7. There are errors on your credit report

For those with low debt-to-income ratios, solid employment histories, no late or missed payments, and responsible credit use, having a credit card or other credit application rejected could be a sign that something else is off.

Errors on your credit report could be to blame. If you're a Scotiabank customer, you can easily get a free copy of your credit report.6 You can also check for closed accounts reported as open on your credit report (which will affect your debt-to-income ratio), debts listed more than once, or incorrect reports of delinquencies. You'll also want to check for new accounts that you didn't authorize, which could signal identity theft. Those errors could affect your credit score and impact your ability to qualify for new credit and correcting them can help improve your score. A credit monitoring service can provide alerts to changes in your credit score.

Why you may not be getting approved

Too much debt

Credit shopping

Missed or late payments

Don’t meet the credit requirements

Unstable income and/or employment

Lack of credit history

Errors on your credit report

What are the factors that affect your credit score — and how to improve it

Even though your credit score plays a role in your ability to access credit, 56% of young Canadians described their credit scores as low.7 Follow these simple steps to help boost your credit score and hopefully increase the chances of having your credit applications approved:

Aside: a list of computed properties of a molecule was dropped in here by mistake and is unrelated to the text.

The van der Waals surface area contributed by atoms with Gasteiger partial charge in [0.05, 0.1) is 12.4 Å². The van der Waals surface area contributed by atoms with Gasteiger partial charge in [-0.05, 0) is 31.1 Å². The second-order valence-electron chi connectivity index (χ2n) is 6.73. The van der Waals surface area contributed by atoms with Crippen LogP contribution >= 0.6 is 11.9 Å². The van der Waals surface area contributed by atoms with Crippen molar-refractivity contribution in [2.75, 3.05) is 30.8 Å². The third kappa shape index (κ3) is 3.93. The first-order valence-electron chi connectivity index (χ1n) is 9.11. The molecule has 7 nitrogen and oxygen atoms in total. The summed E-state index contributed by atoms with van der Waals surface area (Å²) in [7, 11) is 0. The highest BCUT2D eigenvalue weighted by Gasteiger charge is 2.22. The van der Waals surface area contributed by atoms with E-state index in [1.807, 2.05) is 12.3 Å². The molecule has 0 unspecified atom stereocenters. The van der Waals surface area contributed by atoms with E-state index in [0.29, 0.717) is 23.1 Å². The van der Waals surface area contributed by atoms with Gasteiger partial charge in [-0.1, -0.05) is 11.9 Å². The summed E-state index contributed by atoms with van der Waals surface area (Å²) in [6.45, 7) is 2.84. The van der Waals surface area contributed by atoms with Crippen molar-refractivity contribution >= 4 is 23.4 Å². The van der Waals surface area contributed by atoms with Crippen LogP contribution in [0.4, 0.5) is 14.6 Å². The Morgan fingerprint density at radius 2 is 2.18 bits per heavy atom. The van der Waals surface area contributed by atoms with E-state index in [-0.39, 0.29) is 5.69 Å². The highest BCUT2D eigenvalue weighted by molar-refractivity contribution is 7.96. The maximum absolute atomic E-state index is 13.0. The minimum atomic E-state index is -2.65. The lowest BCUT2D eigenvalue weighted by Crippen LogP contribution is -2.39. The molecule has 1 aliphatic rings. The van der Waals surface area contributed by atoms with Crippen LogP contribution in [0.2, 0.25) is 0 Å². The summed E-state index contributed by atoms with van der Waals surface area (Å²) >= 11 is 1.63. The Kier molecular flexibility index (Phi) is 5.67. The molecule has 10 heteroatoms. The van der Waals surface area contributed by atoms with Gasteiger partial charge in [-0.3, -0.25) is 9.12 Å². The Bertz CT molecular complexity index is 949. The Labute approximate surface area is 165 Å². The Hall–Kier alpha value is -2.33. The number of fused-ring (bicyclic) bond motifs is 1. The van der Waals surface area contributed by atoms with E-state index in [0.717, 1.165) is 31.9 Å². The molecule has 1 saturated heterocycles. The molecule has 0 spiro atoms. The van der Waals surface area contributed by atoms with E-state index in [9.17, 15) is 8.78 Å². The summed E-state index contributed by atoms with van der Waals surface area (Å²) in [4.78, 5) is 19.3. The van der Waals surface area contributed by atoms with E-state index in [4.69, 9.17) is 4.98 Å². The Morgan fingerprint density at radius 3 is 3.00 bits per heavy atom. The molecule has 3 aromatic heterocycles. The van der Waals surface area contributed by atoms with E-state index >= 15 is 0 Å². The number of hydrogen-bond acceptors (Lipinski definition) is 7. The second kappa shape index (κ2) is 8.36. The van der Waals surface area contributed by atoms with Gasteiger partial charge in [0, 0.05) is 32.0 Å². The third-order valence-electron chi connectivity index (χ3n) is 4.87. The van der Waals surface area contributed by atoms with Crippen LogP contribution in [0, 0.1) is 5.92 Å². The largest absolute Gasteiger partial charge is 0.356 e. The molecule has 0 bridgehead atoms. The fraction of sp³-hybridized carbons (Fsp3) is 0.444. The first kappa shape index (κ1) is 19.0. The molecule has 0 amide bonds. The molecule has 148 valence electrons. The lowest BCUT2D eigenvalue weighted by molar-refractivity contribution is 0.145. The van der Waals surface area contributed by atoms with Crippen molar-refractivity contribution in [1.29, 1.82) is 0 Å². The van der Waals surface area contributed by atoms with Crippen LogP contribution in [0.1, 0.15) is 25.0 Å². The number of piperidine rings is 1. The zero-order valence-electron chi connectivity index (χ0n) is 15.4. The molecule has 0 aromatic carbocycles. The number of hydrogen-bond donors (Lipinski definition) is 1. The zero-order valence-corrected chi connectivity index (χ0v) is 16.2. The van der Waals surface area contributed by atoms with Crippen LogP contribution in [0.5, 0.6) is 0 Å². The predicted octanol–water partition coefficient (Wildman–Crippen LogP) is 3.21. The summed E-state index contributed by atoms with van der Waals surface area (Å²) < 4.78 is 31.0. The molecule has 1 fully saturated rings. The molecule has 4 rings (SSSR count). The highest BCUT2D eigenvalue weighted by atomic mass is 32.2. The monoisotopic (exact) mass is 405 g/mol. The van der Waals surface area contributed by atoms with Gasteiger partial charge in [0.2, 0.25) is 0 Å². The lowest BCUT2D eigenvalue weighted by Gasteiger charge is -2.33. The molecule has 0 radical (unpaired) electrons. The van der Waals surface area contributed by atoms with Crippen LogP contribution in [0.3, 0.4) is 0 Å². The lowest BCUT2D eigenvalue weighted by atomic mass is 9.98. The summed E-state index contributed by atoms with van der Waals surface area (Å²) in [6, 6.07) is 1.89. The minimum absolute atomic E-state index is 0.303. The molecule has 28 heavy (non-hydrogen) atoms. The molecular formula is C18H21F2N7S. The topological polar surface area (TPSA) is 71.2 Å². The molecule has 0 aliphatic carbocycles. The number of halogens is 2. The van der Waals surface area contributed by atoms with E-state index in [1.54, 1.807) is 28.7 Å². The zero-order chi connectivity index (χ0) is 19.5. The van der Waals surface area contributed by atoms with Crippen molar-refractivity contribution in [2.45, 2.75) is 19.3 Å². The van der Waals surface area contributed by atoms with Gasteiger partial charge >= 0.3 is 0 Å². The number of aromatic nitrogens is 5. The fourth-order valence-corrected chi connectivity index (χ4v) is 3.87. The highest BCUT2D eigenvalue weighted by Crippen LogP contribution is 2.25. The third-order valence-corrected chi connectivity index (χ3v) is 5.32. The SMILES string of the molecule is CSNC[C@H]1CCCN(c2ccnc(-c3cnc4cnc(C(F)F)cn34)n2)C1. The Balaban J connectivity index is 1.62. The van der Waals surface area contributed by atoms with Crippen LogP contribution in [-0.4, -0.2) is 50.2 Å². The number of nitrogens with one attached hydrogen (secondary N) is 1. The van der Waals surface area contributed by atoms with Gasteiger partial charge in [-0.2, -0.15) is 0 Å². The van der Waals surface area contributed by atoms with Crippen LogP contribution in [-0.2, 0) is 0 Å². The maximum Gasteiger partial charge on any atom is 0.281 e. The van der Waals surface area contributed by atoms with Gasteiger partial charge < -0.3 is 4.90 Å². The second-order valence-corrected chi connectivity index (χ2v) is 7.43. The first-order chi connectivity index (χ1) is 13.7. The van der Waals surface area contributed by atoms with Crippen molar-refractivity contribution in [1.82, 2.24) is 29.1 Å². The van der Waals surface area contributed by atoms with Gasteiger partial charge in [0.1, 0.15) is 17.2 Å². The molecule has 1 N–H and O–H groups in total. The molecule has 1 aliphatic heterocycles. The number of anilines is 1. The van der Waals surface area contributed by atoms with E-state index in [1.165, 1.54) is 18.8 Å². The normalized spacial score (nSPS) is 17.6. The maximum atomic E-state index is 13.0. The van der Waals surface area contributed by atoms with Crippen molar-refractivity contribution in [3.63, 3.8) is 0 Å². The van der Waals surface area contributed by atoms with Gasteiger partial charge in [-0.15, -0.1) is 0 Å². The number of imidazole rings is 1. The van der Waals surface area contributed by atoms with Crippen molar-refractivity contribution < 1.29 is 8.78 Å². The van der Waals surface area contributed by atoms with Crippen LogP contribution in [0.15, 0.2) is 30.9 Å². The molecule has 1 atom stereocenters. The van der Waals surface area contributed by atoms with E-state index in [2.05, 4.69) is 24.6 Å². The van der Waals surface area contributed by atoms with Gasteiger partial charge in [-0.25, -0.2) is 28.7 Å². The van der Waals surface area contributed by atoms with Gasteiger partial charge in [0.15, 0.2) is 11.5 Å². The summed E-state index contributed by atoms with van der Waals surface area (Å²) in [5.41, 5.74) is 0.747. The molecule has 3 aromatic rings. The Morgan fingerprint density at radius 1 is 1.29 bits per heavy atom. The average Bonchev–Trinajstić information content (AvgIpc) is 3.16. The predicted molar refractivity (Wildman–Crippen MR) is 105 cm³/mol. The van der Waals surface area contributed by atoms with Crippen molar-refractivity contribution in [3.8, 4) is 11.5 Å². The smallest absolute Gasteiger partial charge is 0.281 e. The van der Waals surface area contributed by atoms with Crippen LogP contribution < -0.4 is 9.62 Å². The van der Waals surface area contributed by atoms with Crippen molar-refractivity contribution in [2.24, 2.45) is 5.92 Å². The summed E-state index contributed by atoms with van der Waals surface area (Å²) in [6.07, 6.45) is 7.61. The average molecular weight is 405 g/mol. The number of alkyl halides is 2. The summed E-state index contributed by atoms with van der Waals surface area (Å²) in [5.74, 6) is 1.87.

Create a monthly budget

List your income and monthly expenses to make sure there's enough money in your bank account to pay your bills including your credit card or other credit. A budget can prevent you from overspending and taking on more debt that you might have difficulty paying off.

Pay down debt

The lower your debt-to-income ratio, the better your chances of getting approved for credit. Make at least your minimum payments each month and pay more, if possible, to reduce your debts. It also helps to keep your balances at 30% or less of limit on your credit cards and lines of credit.

Be punctual 

Late or missed payments have a negative impact on your score. Set calendar reminders when your payments are due so you build a history of on time payments that may help boost your credit score.

The average Canadian has a credit score of 667^. Want to see how you compare?